About two years ago, I saw on TV that Tatsuya Ichihashi, who was on the run for two and a half years after killing a British woman, was hiding in one of the Okinawan islands, next to Kume island—my home. I suddenly got curious about how he spent the days there, so I read his diary, Taiho sareru made [Before I was arrested].

Oha Island, a tiny island that Ichihashi chose as his hideout, is located next to Ou Island, which is connected to Kume Island by bridge. There is no bridge that connects Ou and Oha but they are only 200 meters apart, separated by a calm strait. From the quiet beach of Ou, I could see the white beach and deep forest of Oha island. There used to be a village on the island decades ago, and back in the days children went to the school in Kume, walking across the shallow strait on bamboo stilts. But when I was a child, adults told me that there were only a few families remaining there. I always wanted to go to the island but never could. My curiosity aside, there was simply no reason to go there. The currents of the strait were stronger than they seemed and even when the tide was low I didn’t think I could swim to the other side with my poor swimming skills. The beach of Ou Island has been a favorite place of mine. The sand was white, the water was clear, and there was no one around. I was not good at swimming and hated to be in the water—be it a hot spring, a pool, or an ocean. However, I enjoyed being on the beach of Ou, I even swam there once in a while, alone. I always visited the beach whenever I returned home. After the earthquake, I got a bit scared to be near the water, but the place remained special to me. Whenever I was there, I took pictures of the photogenic island on the other side of the strait, wondering what is hidden in the forest.

That was a boundary that I couldn’t cross. Yet, it is an outsider who always defies the boundary. What did Ichihashi see on the island?

After he committed the crime and lost his everyday routine, he seemed to be trying desperately to regain the routine of life. Temporal day jobs in Osaka, then hiding on the Okinawan island for a while, then back to Osaka for more work. He obsessively repeated the simple cycle. In the diary he even mentioned that he decided to die on the island . . . a routine towards death. Ichihashi read Salinger when he was on the island, which seemed as out of place as me reading On the Road on the beach of Kume Island. During his brief stay on Kume, he befriended an old man who told him about the situation of the island during the WWII era.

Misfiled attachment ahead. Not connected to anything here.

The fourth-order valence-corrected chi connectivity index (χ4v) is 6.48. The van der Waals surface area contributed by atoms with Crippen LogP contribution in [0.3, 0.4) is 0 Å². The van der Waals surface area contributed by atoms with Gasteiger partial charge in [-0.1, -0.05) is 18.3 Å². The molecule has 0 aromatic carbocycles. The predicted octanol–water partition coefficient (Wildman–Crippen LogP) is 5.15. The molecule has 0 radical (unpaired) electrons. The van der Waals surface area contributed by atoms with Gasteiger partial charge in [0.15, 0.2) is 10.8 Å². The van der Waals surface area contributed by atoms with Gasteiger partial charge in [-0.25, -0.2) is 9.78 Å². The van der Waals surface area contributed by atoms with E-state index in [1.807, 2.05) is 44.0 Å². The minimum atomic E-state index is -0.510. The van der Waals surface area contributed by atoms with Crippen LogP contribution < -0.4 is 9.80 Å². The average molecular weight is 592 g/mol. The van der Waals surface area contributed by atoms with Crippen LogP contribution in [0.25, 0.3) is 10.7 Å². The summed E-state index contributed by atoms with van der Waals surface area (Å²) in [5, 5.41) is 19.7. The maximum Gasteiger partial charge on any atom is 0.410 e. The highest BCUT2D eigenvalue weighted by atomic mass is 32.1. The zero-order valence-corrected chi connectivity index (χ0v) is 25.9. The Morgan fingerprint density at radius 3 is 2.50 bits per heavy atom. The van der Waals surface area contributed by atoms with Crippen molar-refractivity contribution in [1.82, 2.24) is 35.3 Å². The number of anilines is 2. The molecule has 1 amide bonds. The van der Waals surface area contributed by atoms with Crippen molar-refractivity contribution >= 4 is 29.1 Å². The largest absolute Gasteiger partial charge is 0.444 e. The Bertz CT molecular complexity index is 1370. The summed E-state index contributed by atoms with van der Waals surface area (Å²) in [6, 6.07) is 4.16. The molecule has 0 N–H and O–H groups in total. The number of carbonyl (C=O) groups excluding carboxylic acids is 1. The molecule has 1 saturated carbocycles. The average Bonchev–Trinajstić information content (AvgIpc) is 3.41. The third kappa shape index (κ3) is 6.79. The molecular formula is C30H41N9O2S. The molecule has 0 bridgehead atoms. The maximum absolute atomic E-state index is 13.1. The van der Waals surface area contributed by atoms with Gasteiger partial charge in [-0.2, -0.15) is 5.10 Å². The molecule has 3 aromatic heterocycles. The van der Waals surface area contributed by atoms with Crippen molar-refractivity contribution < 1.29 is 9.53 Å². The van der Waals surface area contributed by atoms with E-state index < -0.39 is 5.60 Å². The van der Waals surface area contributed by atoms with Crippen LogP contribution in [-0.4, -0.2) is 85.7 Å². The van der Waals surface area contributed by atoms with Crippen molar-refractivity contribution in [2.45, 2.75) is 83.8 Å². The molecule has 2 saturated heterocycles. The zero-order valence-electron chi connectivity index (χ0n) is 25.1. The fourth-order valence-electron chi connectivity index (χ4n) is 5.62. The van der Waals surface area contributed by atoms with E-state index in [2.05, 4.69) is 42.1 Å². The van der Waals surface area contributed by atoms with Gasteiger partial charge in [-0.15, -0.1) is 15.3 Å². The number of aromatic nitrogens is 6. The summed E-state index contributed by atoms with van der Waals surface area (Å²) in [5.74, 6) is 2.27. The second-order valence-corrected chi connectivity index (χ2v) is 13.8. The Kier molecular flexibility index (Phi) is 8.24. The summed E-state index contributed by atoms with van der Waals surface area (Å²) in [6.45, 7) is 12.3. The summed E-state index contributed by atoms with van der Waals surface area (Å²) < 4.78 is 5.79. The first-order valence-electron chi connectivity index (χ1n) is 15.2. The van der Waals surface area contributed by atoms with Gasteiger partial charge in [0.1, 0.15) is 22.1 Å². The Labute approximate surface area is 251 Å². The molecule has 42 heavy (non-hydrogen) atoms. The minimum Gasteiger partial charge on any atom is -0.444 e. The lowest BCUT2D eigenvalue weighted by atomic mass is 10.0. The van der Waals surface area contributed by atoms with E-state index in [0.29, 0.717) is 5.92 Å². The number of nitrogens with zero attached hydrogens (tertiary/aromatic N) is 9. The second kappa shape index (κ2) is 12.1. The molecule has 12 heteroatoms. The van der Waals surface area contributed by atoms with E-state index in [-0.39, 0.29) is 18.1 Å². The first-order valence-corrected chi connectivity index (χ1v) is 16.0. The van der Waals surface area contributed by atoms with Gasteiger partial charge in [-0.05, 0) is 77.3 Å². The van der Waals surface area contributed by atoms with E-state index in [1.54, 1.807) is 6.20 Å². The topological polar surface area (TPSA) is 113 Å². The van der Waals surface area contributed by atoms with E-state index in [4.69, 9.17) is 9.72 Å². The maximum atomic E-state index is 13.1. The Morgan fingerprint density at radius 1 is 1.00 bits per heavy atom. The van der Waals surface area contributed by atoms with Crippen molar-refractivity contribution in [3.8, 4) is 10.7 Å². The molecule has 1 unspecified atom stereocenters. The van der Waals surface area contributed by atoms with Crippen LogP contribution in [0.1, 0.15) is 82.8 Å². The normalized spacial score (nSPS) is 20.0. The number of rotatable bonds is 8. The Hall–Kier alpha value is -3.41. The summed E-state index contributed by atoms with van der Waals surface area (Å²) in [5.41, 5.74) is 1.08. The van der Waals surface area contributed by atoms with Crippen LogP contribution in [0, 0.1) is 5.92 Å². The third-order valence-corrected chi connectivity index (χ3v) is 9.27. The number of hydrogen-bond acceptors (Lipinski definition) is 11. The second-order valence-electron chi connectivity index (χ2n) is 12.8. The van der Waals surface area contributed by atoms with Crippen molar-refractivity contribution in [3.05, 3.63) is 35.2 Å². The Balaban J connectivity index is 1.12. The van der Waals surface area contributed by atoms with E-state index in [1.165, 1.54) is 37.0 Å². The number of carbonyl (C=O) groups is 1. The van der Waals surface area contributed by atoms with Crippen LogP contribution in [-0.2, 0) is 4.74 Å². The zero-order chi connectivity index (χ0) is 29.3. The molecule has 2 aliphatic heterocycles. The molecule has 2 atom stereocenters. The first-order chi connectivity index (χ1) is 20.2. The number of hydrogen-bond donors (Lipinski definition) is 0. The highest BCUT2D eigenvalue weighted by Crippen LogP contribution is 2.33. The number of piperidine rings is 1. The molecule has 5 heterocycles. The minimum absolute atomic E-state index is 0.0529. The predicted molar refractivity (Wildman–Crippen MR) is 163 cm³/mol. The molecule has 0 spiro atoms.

Unlike mainland Okinawa, where Naha is, the island didn’t experience a field battle. At the time, there was no car on the island. It was after the Americans landed on the island that he saw a car and later a movie, brought by the Americans, for the first time in his life. The islanders were scared of Japanese soldiers hiding in the mountains, but the Americans seemed friendly. The old man told me.
Tatsuya Ichihashi, Taiho Sarerumade [Before I was Arrested] (Gentosha, 2011)

This part made me realize that I had rarely heard of the situation of the island during the war. I vaguely remembered hearing that there was some incident—a massacre—which was not executed by the Americans. What happened on the island during and after the war? I began to wonder. It never occurred to me to ask my grandparents about those times. Now that they were gone, there was no way of finding out.

(C) 2012-2015 Futoshi Miyagi